Which one is true :


Or are there 2 kinds of sunflowers with different behaviours?

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    $\begingroup$ Here at biology we like to see some effort to solve a question yourself. So: What have you found out? $\endgroup$ – Chris Sep 28 '17 at 8:18
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    $\begingroup$ @Chris : Hello chris, I was a bit surprised, when I open list25.com/25-science-facts-that-were-proven-wrong/2 which stated that sunflowers do not follow the sun across the sky, so I surf the web and find out 2 different answers. so I asked about it here. $\endgroup$ – Jamal Senjaya Sep 28 '17 at 8:59

Both are correct.

The issue here is the developmental stage of the flower, that is, if it is a immature or a mature flower (actually, not a flower but an inflorescence instead).

Immature or young flowerheads do display heliotropism. However, as the flower matures, it stops showing heliotropism and becomes "fixed", always facing east.

This is a photo of the sunset. If the mature flowers (or inflorescences) still displayed heliotropism, they would be facing the sun (at the west). However, they face the opposite side (east):

enter image description here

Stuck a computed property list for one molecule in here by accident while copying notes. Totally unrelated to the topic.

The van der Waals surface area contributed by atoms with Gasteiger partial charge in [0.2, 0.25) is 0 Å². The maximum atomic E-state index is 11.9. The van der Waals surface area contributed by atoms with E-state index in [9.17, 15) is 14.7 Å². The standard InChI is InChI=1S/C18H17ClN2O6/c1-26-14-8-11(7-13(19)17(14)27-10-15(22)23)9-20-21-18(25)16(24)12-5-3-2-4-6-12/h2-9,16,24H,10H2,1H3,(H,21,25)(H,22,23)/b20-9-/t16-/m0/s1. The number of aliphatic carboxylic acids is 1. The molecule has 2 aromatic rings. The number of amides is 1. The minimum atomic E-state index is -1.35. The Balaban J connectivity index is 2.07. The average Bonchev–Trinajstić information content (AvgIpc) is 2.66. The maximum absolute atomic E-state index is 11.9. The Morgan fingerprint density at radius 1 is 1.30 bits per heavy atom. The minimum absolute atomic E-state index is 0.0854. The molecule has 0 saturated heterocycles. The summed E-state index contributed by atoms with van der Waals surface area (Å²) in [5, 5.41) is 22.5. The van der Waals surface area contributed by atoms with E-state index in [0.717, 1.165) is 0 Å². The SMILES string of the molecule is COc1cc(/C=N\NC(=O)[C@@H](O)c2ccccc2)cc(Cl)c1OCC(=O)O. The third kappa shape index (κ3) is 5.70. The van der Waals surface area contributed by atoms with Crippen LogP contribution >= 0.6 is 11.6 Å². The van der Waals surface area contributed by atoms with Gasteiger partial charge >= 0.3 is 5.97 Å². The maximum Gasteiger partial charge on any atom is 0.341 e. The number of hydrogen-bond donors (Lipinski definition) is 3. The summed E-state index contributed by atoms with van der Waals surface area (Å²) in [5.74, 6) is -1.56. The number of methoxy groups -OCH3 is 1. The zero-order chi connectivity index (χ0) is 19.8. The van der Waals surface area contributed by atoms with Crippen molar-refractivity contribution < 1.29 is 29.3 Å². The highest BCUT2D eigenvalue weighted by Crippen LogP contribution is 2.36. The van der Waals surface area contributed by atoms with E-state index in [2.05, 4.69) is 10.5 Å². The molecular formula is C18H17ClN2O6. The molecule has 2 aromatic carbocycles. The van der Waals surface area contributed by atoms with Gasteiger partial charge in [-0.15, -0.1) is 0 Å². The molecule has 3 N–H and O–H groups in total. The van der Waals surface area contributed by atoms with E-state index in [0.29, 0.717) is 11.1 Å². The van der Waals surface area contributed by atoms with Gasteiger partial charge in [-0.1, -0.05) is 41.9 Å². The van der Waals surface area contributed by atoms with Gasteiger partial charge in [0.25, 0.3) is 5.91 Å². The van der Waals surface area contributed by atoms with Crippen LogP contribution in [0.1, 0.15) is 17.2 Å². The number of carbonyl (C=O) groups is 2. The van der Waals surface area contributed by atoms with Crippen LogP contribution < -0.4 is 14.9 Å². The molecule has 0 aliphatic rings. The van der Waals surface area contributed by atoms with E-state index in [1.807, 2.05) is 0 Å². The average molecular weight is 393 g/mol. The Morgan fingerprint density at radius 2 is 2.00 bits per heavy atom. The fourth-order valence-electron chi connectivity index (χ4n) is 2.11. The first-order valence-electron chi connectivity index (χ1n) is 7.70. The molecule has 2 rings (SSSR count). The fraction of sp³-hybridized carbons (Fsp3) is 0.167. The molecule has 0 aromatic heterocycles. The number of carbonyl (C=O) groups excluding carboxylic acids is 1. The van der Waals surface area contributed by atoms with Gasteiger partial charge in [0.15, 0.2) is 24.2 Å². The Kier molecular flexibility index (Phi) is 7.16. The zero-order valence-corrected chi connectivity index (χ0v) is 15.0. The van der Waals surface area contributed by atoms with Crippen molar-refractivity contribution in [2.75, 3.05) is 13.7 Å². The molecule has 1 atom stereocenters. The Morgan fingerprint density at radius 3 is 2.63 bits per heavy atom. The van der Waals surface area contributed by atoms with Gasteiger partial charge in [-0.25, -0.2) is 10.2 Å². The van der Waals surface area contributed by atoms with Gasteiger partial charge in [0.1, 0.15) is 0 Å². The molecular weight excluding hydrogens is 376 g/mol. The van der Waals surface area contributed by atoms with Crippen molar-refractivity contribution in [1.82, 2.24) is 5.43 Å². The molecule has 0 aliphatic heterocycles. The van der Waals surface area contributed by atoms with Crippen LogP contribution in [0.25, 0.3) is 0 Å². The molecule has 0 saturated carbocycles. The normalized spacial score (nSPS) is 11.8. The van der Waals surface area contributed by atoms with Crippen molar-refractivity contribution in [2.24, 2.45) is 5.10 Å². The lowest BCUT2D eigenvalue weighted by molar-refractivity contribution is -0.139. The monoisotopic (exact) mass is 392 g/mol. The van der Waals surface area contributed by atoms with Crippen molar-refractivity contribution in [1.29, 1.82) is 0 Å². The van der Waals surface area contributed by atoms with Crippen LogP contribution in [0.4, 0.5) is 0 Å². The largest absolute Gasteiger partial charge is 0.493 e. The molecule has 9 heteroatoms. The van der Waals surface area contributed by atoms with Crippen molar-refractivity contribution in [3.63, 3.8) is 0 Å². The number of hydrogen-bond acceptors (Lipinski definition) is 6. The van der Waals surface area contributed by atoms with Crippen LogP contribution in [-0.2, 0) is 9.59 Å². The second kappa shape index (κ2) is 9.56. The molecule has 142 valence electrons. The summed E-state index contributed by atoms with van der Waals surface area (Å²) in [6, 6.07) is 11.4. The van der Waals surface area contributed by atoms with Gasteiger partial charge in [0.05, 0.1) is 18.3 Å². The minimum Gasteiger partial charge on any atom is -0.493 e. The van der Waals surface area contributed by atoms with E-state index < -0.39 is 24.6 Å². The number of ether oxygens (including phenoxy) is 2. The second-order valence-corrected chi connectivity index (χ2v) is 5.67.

Also, to be honest with the sources, the first link (Science ABC) you provided does make that clear. You can read next to the end:

Mature sunflowers finally stop displaying heliotropism.

So, there is no contradictory information here.

A good source of information, with videos, can be found at this page of Berkeley University, which says:

As the sunflower matures and the flower opens up, overall growth slows down and the plants stop moving during the day and settle down facing east. This seems to be because, as overall growth slows down, the circadian clock ensures that the plant reacts more strongly to light early in the morning that in the afternoon or evening, so it gradually stops moving westwards during the day.

Source: https://nature.berkeley.edu/news/2016/08/sunflowers-move-clock


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